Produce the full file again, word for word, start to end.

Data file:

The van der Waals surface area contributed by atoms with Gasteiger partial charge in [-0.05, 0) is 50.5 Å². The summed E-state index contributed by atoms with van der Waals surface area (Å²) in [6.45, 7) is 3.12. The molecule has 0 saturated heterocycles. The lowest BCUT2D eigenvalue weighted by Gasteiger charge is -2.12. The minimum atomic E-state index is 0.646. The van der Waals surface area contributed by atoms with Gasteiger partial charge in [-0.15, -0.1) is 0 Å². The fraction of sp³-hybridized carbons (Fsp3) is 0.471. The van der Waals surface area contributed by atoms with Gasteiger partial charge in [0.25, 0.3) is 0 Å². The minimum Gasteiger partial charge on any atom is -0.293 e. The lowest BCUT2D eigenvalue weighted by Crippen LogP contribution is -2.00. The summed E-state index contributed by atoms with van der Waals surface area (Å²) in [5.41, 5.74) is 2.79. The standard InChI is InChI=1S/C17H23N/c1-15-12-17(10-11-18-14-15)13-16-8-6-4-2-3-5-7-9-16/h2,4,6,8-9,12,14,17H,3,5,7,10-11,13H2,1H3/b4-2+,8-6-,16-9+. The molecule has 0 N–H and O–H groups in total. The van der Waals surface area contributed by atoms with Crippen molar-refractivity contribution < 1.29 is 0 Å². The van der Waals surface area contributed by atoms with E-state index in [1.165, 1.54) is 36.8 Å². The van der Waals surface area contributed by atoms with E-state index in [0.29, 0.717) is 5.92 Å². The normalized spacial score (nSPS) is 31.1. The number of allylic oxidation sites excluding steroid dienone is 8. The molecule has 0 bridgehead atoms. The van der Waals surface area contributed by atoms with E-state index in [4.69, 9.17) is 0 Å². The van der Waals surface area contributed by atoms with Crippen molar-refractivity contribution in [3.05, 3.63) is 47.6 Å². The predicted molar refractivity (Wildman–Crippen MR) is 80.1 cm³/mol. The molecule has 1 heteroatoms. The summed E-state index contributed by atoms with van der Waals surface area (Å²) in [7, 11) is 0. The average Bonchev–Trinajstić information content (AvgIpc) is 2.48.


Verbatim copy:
The van der Waals surface area contributed by atoms with Gasteiger partial charge in [-0.05, 0) is 50.5 Å². The summed E-state index contributed by atoms with van der Waals surface area (Å²) in [6.45, 7) is 3.12. The molecule has 0 saturated heterocycles. The lowest BCUT2D eigenvalue weighted by Gasteiger charge is -2.12. The minimum atomic E-state index is 0.646. The van der Waals surface area contributed by atoms with Gasteiger partial charge in [-0.15, -0.1) is 0 Å². The fraction of sp³-hybridized carbons (Fsp3) is 0.471. The van der Waals surface area contributed by atoms with Gasteiger partial charge in [0.25, 0.3) is 0 Å². The minimum Gasteiger partial charge on any atom is -0.293 e. The lowest BCUT2D eigenvalue weighted by Crippen LogP contribution is -2.00. The summed E-state index contributed by atoms with van der Waals surface area (Å²) in [5.41, 5.74) is 2.79. The standard InChI is InChI=1S/C17H23N/c1-15-12-17(10-11-18-14-15)13-16-8-6-4-2-3-5-7-9-16/h2,4,6,8-9,12,14,17H,3,5,7,10-11,13H2,1H3/b4-2+,8-6-,16-9+. The molecule has 0 N–H and O–H groups in total. The van der Waals surface area contributed by atoms with Crippen molar-refractivity contribution < 1.29 is 0 Å². The van der Waals surface area contributed by atoms with E-state index in [1.165, 1.54) is 36.8 Å². The van der Waals surface area contributed by atoms with E-state index in [0.29, 0.717) is 5.92 Å². The normalized spacial score (nSPS) is 31.1. The number of allylic oxidation sites excluding steroid dienone is 8. The molecule has 0 bridgehead atoms. The van der Waals surface area contributed by atoms with E-state index in [4.69, 9.17) is 0 Å². The van der Waals surface area contributed by atoms with Crippen molar-refractivity contribution in [3.05, 3.63) is 47.6 Å². The predicted molar refractivity (Wildman–Crippen MR) is 80.1 cm³/mol. The molecule has 1 heteroatoms. The summed E-state index contributed by atoms with van der Waals surface area (Å²) in [7, 11) is 0. The average Bonchev–Trinajstić information content (AvgIpc) is 2.48.